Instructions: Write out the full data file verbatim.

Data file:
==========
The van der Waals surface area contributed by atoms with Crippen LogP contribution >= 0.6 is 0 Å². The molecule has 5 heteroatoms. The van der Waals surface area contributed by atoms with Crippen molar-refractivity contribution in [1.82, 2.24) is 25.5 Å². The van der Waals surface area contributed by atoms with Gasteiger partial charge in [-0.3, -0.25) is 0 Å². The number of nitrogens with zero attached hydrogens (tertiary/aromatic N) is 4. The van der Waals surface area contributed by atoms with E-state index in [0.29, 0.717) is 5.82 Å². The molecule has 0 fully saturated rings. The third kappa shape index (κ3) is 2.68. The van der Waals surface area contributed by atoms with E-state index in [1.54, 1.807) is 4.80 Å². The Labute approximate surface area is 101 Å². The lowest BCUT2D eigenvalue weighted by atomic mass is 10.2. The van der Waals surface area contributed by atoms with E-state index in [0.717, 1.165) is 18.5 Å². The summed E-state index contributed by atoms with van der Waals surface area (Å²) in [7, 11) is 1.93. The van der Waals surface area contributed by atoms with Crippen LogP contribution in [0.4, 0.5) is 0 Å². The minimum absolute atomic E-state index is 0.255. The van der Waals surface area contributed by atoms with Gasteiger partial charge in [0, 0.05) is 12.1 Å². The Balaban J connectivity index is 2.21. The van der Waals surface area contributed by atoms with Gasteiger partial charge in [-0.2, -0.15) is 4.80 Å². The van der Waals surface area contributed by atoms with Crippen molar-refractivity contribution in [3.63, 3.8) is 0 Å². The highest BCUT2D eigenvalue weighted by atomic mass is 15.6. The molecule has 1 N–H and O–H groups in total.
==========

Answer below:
The van der Waals surface area contributed by atoms with Crippen LogP contribution >= 0.6 is 0 Å². The molecule has 5 heteroatoms. The van der Waals surface area contributed by atoms with Crippen molar-refractivity contribution in [1.82, 2.24) is 25.5 Å². The van der Waals surface area contributed by atoms with Gasteiger partial charge in [-0.3, -0.25) is 0 Å². The number of nitrogens with zero attached hydrogens (tertiary/aromatic N) is 4. The van der Waals surface area contributed by atoms with E-state index in [0.29, 0.717) is 5.82 Å². The molecule has 0 fully saturated rings. The third kappa shape index (κ3) is 2.68. The van der Waals surface area contributed by atoms with E-state index in [1.54, 1.807) is 4.80 Å². The Labute approximate surface area is 101 Å². The lowest BCUT2D eigenvalue weighted by atomic mass is 10.2. The van der Waals surface area contributed by atoms with E-state index in [0.717, 1.165) is 18.5 Å². The summed E-state index contributed by atoms with van der Waals surface area (Å²) in [7, 11) is 1.93. The van der Waals surface area contributed by atoms with Crippen LogP contribution in [0.4, 0.5) is 0 Å². The minimum absolute atomic E-state index is 0.255. The van der Waals surface area contributed by atoms with Gasteiger partial charge in [0, 0.05) is 12.1 Å². The Balaban J connectivity index is 2.21. The van der Waals surface area contributed by atoms with Gasteiger partial charge in [-0.2, -0.15) is 4.80 Å². The van der Waals surface area contributed by atoms with Crippen molar-refractivity contribution in [3.63, 3.8) is 0 Å². The highest BCUT2D eigenvalue weighted by atomic mass is 15.6. The molecule has 1 N–H and O–H groups in total.